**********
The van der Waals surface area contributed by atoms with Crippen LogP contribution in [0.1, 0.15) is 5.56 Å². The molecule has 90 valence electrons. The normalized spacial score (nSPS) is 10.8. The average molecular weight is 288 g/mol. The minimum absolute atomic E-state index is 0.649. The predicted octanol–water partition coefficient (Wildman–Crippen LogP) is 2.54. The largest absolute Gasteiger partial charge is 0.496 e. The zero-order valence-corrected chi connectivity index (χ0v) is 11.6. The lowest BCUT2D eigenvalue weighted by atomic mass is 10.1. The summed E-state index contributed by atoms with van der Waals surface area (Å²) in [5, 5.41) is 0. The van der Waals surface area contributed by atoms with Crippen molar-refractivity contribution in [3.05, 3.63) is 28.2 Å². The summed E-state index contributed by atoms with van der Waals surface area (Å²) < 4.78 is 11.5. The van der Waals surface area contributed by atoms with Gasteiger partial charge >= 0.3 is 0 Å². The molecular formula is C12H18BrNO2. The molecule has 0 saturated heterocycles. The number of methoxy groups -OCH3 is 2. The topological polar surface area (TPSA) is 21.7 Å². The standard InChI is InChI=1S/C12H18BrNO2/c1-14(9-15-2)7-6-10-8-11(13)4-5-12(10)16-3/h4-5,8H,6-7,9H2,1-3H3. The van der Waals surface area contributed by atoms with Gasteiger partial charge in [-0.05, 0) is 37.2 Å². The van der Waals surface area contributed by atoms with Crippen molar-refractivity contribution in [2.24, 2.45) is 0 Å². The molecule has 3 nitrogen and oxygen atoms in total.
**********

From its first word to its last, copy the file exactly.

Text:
The van der Waals surface area contributed by atoms with Crippen LogP contribution in [0.1, 0.15) is 5.56 Å². The molecule has 90 valence electrons. The normalized spacial score (nSPS) is 10.8. The average molecular weight is 288 g/mol. The minimum absolute atomic E-state index is 0.649. The predicted octanol–water partition coefficient (Wildman–Crippen LogP) is 2.54. The largest absolute Gasteiger partial charge is 0.496 e. The zero-order valence-corrected chi connectivity index (χ0v) is 11.6. The lowest BCUT2D eigenvalue weighted by atomic mass is 10.1. The summed E-state index contributed by atoms with van der Waals surface area (Å²) in [5, 5.41) is 0. The van der Waals surface area contributed by atoms with Crippen molar-refractivity contribution in [3.05, 3.63) is 28.2 Å². The summed E-state index contributed by atoms with van der Waals surface area (Å²) < 4.78 is 11.5. The van der Waals surface area contributed by atoms with Gasteiger partial charge >= 0.3 is 0 Å². The molecular formula is C12H18BrNO2. The molecule has 0 saturated heterocycles. The number of methoxy groups -OCH3 is 2. The topological polar surface area (TPSA) is 21.7 Å². The standard InChI is InChI=1S/C12H18BrNO2/c1-14(9-15-2)7-6-10-8-11(13)4-5-12(10)16-3/h4-5,8H,6-7,9H2,1-3H3. The van der Waals surface area contributed by atoms with Gasteiger partial charge in [-0.05, 0) is 37.2 Å². The van der Waals surface area contributed by atoms with Crippen molar-refractivity contribution in [2.24, 2.45) is 0 Å². The molecule has 3 nitrogen and oxygen atoms in total.